Why NATO Isn't a Threat to Russia
Russia’s apologists blame the United States for the recent deterioration of U.S.-Russia relations by arguing that if Washington had shown greater respect for Russia’s interests after the Cold War, Moscow would not have felt the need to safeguard its security by dismembering Ukraine and Georgia. The theory behind this realist view, articulated in part last week by Ted Galen Carpenter, is that Russia is too weak to threaten the United States as an expansionist power, so instead of extending NATO’s eastern frontiers and supporting the right of eastern European states to join alliances of their choosing, Washington should have backed off and respected Russia’s need for a “modest security zone” against “NATO’s increasingly menacing incursions.”
This argument is illogical because if Russia fears NATO and if its belligerent actions are a reasonable reaction to Washington’s warmongering posture, then it makes no sense from a realist perspective that U.S.-Russia relations warmed at all following the Soviet Union’s disintegration. In 1998, Russia appointed a permanent representative to NATO, and even after NATO’s initial expansion in 1997 and bombing campaign in the Balkan Wars, Washington and Moscow managed for some two decades to cooperate on an extensive array of mutually beneficial issues, such as nuclear arms reduction, intelligence sharing and security, and trade. If Russia regards NATO as an existential threat, then the 2000s, when Russia’s economy grew rapidly thanks to rising oil prices, should have been characterized by the tension we’ve observed in the last two years. But Russia did not initiate a colossal modernization of its military until 2010. Furthermore, policymakers in Moscow can readily observe that China consumes a steadily rising share of Washington’s strategic attention. The last thing President Obama wanted to do during his second term after announcing the United States’ rebalance to Asia and “reset” of relations with Russia was to find ways to threaten a newly belligerent Russia. On the contrary, the Obama administration worked hard to seek Russia’s cooperation in tackling mutual security challenges.
The reality is that NATO has never been an existential threat to post-Soviet Russia. If Carpenter thinks it is absurd for the United States and its allies to fear Russia because it’s too weak to be the expansionist competitor that it was during the Cold War, then it’s doubly absurd for Russia to fear NATO. Most of its members’ defense spending fell during the 2000s, while their armed forces deteriorated to such an extent that only now are they scrambling to raise defense spending and shore up their capabilities. For most of the 2000s, the United States’ focus was trained on the Middle East, where Russia was often cooperative and the two shared some overlapping interests. Crimea’s annexation in 2014 stemmed from the possibility that Ukraine’s government after Viktor Yanukovych’s ouster might sign an association agreement with the EU, whereas the protests in Kiev leading to his removal from power weren’t remotely related to NATO. And even though it is true that Russia is vastly weaker than the United States, Russia has invested heavily in capabilities that have allowed it to dismember neighboring states, interfere in European states’ internal political processes, and harass allied states with aggressive maneuvers such as aerial near-misses, all while using its energy portfolio to coerce and blackmail European customers. And Carpenter expects people to believe that Russia’s sudden “fear” of NATO in 2014 was the cause of its invasion of Ukraine?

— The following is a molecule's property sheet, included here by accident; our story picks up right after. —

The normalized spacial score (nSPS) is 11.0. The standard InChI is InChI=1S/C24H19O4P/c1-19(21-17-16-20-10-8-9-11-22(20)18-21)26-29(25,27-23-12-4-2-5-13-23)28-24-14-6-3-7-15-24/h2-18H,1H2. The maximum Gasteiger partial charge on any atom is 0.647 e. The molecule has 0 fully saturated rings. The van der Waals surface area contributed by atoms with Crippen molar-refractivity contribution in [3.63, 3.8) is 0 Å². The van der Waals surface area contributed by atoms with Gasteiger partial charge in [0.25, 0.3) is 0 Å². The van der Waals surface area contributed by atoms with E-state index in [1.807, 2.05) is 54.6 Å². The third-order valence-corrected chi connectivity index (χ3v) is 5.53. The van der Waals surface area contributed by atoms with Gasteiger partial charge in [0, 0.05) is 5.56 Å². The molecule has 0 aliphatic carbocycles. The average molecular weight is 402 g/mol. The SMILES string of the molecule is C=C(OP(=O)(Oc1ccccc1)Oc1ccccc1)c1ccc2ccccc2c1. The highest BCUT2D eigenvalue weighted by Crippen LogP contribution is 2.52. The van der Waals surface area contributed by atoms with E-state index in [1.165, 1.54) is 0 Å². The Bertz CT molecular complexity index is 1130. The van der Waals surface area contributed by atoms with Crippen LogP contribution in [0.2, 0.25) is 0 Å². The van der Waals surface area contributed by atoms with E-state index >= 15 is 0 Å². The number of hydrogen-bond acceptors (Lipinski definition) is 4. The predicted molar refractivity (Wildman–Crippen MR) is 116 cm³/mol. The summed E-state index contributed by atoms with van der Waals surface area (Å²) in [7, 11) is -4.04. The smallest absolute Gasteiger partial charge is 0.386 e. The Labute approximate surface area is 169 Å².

If Putin’s apologists think that annexing Ukraine made Russia “safer” from NATO than it was five years ago, particularly now that Russia has reinvigorated NATO’s raison d'être and unleashed growth in European defense spending while prompting the United States to up its presence in eastern Europe, then he is no brilliant grand strategist. Instead, Putin is a shortsighted opportunist who deploys anti-American rhetoric, portrays Russia as a “victim,” and uses Russia’s military modernization to solidify his domestic power. Realists in the United States who malign NATO offer him intellectual respectability that masks the true aims of his belligerent foreign policy.
The fountain of any country’s national power is its economy. The only existential threat Russia now faces is a shrinking population, brain drain, alarming rates of alcoholism, and a hopelessly corrupt and oil-dependent economy. If, despite all this, Putin concludes with a straight face that the threat of NATO required him to dramatically escalate tensions with the West, then he is either completely blind to the real challenges his country faces or profoundly fearful of the day that those challenges overwhelm his ability to paper them over with social bribes and corruption. Although U.S. policymakers must invest in capabilities to address Russia’s disturbing use of new dangerous forms of conflict, such as cyber warfare, which is a threat to U.S. national security of the first order, treating Russia as an honest victim of Western aggression gives Putin’s circle of thugs more credit as global players than they deserve.
Adam Twardowski is a researcher in the Strategy and Statecraft Program at the Center for a New American Security.